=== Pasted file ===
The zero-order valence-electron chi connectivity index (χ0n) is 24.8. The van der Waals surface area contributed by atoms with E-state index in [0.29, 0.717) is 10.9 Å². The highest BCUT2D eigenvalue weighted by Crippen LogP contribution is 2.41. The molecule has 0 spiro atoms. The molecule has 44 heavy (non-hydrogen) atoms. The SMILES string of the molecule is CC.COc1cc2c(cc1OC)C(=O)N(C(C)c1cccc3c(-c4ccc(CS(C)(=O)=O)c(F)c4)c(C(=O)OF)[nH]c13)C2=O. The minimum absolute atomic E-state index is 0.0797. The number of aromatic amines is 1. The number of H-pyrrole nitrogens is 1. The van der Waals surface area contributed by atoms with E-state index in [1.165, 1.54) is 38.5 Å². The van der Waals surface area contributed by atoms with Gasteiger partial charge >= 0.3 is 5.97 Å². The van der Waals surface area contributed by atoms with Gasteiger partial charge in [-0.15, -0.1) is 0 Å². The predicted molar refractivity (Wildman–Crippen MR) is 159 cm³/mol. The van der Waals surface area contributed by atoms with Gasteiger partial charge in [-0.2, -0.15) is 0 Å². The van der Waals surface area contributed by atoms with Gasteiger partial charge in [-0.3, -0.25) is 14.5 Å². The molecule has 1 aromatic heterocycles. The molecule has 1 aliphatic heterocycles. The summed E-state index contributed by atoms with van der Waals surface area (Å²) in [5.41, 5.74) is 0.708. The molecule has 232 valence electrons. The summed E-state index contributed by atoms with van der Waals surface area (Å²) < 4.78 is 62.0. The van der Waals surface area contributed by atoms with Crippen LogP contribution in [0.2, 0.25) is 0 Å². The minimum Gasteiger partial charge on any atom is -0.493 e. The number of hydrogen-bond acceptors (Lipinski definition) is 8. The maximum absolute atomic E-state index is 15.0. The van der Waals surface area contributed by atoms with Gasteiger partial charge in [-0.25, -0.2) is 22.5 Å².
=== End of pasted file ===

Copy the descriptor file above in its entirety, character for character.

The zero-order valence-electron chi connectivity index (χ0n) is 24.8. The van der Waals surface area contributed by atoms with E-state index in [0.29, 0.717) is 10.9 Å². The highest BCUT2D eigenvalue weighted by Crippen LogP contribution is 2.41. The molecule has 0 spiro atoms. The molecule has 44 heavy (non-hydrogen) atoms. The SMILES string of the molecule is CC.COc1cc2c(cc1OC)C(=O)N(C(C)c1cccc3c(-c4ccc(CS(C)(=O)=O)c(F)c4)c(C(=O)OF)[nH]c13)C2=O. The minimum absolute atomic E-state index is 0.0797. The number of aromatic amines is 1. The number of H-pyrrole nitrogens is 1. The van der Waals surface area contributed by atoms with E-state index in [1.165, 1.54) is 38.5 Å². The van der Waals surface area contributed by atoms with Gasteiger partial charge >= 0.3 is 5.97 Å². The van der Waals surface area contributed by atoms with Gasteiger partial charge in [-0.15, -0.1) is 0 Å². The predicted molar refractivity (Wildman–Crippen MR) is 159 cm³/mol. The van der Waals surface area contributed by atoms with Gasteiger partial charge in [-0.2, -0.15) is 0 Å². The van der Waals surface area contributed by atoms with Gasteiger partial charge in [-0.3, -0.25) is 14.5 Å². The molecule has 1 aromatic heterocycles. The molecule has 1 aliphatic heterocycles. The summed E-state index contributed by atoms with van der Waals surface area (Å²) in [5.41, 5.74) is 0.708. The molecule has 232 valence electrons. The summed E-state index contributed by atoms with van der Waals surface area (Å²) < 4.78 is 62.0. The van der Waals surface area contributed by atoms with Crippen LogP contribution in [0.2, 0.25) is 0 Å². The minimum Gasteiger partial charge on any atom is -0.493 e. The number of hydrogen-bond acceptors (Lipinski definition) is 8. The maximum absolute atomic E-state index is 15.0. The van der Waals surface area contributed by atoms with Gasteiger partial charge in [-0.25, -0.2) is 22.5 Å².